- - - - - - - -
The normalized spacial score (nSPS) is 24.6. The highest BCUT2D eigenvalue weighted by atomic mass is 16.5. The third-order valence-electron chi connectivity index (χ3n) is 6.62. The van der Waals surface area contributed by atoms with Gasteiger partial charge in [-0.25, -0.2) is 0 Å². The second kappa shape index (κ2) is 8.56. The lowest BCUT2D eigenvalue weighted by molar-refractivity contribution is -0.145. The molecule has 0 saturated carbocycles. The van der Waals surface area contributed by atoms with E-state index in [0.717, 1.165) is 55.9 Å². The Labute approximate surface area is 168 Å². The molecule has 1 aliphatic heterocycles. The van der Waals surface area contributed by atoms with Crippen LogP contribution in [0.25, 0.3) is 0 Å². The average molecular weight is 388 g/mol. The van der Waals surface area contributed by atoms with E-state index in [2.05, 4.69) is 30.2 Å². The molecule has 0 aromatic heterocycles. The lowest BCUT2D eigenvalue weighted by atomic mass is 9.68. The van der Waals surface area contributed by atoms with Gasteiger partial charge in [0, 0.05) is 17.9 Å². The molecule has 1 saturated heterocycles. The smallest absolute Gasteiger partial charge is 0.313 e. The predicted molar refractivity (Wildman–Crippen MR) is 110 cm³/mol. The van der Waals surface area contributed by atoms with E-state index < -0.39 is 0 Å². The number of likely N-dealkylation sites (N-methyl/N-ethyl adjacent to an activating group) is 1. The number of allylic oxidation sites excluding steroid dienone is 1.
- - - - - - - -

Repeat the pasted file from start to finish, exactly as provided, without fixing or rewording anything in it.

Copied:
The normalized spacial score (nSPS) is 24.6. The highest BCUT2D eigenvalue weighted by atomic mass is 16.5. The third-order valence-electron chi connectivity index (χ3n) is 6.62. The van der Waals surface area contributed by atoms with Gasteiger partial charge in [-0.25, -0.2) is 0 Å². The second kappa shape index (κ2) is 8.56. The lowest BCUT2D eigenvalue weighted by molar-refractivity contribution is -0.145. The molecule has 0 saturated carbocycles. The van der Waals surface area contributed by atoms with E-state index in [0.717, 1.165) is 55.9 Å². The Labute approximate surface area is 168 Å². The molecule has 1 aliphatic heterocycles. The van der Waals surface area contributed by atoms with Crippen LogP contribution in [0.25, 0.3) is 0 Å². The average molecular weight is 388 g/mol. The van der Waals surface area contributed by atoms with E-state index in [2.05, 4.69) is 30.2 Å². The molecule has 0 aromatic heterocycles. The lowest BCUT2D eigenvalue weighted by atomic mass is 9.68. The van der Waals surface area contributed by atoms with Gasteiger partial charge in [0, 0.05) is 17.9 Å². The molecule has 1 saturated heterocycles. The smallest absolute Gasteiger partial charge is 0.313 e. The predicted molar refractivity (Wildman–Crippen MR) is 110 cm³/mol. The van der Waals surface area contributed by atoms with E-state index < -0.39 is 0 Å². The number of likely N-dealkylation sites (N-methyl/N-ethyl adjacent to an activating group) is 1. The number of allylic oxidation sites excluding steroid dienone is 1.